The French Revolutionary setting of Marat/Sade — playing at the Hilberry Theatre through May 11 — may be unfamiliar. Even the Holocaust and the Cold War, events that prompted German-born Peter Weiss to write the play, have become distant memories. Yet the play’s central question — is change possible, and, if so, how and at what cost? — recall historical moments with which we do and do not like to identify: the American and Communist revolutions; the movements for civil, women’s and LGBT rights; acts of terrorism; the Arab Spring; and Guantanamo hunger strikes. Returning guest director Matthew Earnest explores the resonances of this deeply haunting and disturbingly funny play in an impressive celebration of the 50th anniversaries of both Weiss’s Marat/Sade and the Hilberry.
True to its full title, Marat/Sade is actually a play within a play: The Persecution and Assassination of Jean-Paul Marat as Performed by the Inmates of the Asylum of Charenton Under the Direction of the Marquis de Sade.
The frame play takes place in 1808 in the insane asylum-prison Charenton. Here, the Marquis de Sade, author of 120 Days of Sodom and sadism’s namesake, is doing time for sexual deviance. With the support of asylum director Coulmier, who desires to show off his progressive treatment methods, Sade directs a play acted by patients. This inner play tells of Marat’s death in 1793. Appalled by the excesses of the revolution (think: guillotine), political moderate Charlotte Corday murders the radical revolutionary in the bathtub where he seeks relief from severe eczema.
There are no clear boundaries between inner and exterior play, both of which take place in a setting inspired by Jacques-Louis David’s famous painting, The Death of Marat. Sade walks into his play to debate Marat, countering the revolutionary’s call for violence in the service of the people with the cynic’s argument that, trapped in our own self-serving individuality, we have no claim to pass judgment on others.
Sade then walks out of the play to face Coulmier, who is alarmed when his patients begin to identify with their roles as the disgruntled poor.
Peter Weiss’ evocative German, and the elegant English translation used here, implies that the play has yet another frame: the present in which it is performed. To this end, cast members wear costumes from the 18th century to the present, while the patients’ whiteface and red cheeks and lips suggest that the common man (and woman) always have been, and will be, puppets of the powerful.
Integrated into the Brecht-and-Weill-inspired music of the original English production, more familiar genres connect the innovative score to our time. The disturbing dance number to La Rage, by Argentinian-French rapper Keny Arkana, and the over-the-top Broadway rendition of “Poor Old Marat,” deserve special attention.
Marat/Sade demands versatile acting. Edmund Alyn Jones shines in his blurred roles as Marat and the paranoid asylum patient playing him. Moved across the stage in a bathtub on wheels, he glides effortlessly between the personas of unflinching, self-styled and very sexy revolutionary on the one hand, and insecure, frightened patient — and revolutionary — on the other. Overplaying the fop and somewhat losing the intellectual side of Sade in pathos, Joe Plambeck has more difficulty maintaining the play’s delicate balance between angry frustration and sardonic humor but still offers a solid performance. Vanessa Sawson gives the motivations of Corday and the depression of the patient who plays her real credibility. In drag with a shaved head, Topher Payne rises to the challenge of the chameleon-like role of the narrator (Herald). The supporting cast of actor-musicians is excellent.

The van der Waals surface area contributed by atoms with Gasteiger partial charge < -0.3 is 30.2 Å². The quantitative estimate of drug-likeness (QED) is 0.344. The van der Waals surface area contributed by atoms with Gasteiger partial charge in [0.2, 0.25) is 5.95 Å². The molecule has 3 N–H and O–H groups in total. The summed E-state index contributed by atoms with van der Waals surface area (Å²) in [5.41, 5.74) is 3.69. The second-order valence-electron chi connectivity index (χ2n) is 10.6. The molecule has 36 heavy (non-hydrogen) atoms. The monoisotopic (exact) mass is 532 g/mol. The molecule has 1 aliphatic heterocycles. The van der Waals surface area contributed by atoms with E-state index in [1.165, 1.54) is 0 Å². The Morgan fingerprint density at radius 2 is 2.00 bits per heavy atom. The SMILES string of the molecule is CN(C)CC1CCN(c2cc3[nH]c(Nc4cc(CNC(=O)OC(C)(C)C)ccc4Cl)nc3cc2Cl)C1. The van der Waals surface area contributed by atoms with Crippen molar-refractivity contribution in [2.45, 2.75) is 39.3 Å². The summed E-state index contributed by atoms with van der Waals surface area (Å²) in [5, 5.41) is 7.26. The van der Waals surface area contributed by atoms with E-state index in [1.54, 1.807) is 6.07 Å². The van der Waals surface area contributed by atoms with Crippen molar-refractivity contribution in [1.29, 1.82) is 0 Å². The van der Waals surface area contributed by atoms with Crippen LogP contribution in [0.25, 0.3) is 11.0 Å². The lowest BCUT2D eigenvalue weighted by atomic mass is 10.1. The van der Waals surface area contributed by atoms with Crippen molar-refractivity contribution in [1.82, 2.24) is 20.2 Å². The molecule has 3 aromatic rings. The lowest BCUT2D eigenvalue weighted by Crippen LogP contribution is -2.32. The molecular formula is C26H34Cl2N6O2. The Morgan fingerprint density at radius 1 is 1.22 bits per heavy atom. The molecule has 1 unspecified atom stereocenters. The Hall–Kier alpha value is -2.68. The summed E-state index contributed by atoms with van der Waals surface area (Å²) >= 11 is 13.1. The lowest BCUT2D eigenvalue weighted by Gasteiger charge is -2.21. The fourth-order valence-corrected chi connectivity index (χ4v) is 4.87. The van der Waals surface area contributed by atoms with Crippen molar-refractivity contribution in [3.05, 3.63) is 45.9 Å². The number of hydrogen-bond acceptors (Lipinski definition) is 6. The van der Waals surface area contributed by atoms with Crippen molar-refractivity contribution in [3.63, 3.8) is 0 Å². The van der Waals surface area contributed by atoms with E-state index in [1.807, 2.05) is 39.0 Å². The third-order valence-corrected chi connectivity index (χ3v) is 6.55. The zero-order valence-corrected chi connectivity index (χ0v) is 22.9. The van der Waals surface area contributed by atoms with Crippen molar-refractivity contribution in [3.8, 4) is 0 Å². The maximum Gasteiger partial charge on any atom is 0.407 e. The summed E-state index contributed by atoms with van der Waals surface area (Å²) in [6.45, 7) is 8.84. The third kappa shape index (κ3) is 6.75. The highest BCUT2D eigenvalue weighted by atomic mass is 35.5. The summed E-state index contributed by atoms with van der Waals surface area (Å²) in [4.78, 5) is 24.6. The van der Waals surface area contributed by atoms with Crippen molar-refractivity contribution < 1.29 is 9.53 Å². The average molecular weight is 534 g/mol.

Peter Weiss’ German text concludes with an epilogue in which Sade confesses he has found no answers to the question motivating his play. Citing Marat’s assertion that “I am right and I will say it again,” leftists like to insist that the play ultimately sides with Marat. Peter Brook’s 1967 film adaptation of his Tony Award-winning production of the play omits the epilogue (as does Earnest’s production). Yet the riot concluding Brook’s film suggests the attraction of Marat’s unyielding position to 1960s radicals and intellectuals alike.
In contrast, Earnest’s 21st century rendering gives the final word to Coulmier. The asylum director wears a modern suit and creepy smile while having his staff — a menacing male nurse and two hulking nuns played by men — brutally silence patients who get out of line. Coulmier is the slick technocrat who, in the play’s closing monologue, reassures his 2013 audience that we are now much more modern and civilized than in the past.
By reminding us that history has repeated itself again and again, Marat/Sade leaves its audience wondering whether long-term societal change is possible. Echoing our questions is the worn luggage stacked under the Pegi Marshall-Amundsen’s tilted stage and around her elegantly sparse set.
Evocative of suitcases taken away from inmates and then left piled up in both German concentration camps and early 20th century U.S. psychiatric institutions, they also serve as a powerful metaphor for Marat’s explanation of why the process of change is so long and painful: “We are so clogged with ideas from the past we can’t find a way out. We invented the revolution, but we don’t know what to do with it. We all want to keep something from the past.”
Jason Collins reminds us that change does happen, but Marat/Sade encourages us to think long and hard about, among many other things, the 44 long years between the Stonewall riots and Collins’ coming-out in Sports Illustrated.
Marat/Sade is playing through May 11, at the Hilberry Theatre, 4743 Cass Ave., Detroit; 313-577-2972; hilberry.com
Lisabeth Hock is a freelance writer and theater critic who is also an associate professor of German at Wayne State University in Detroit.
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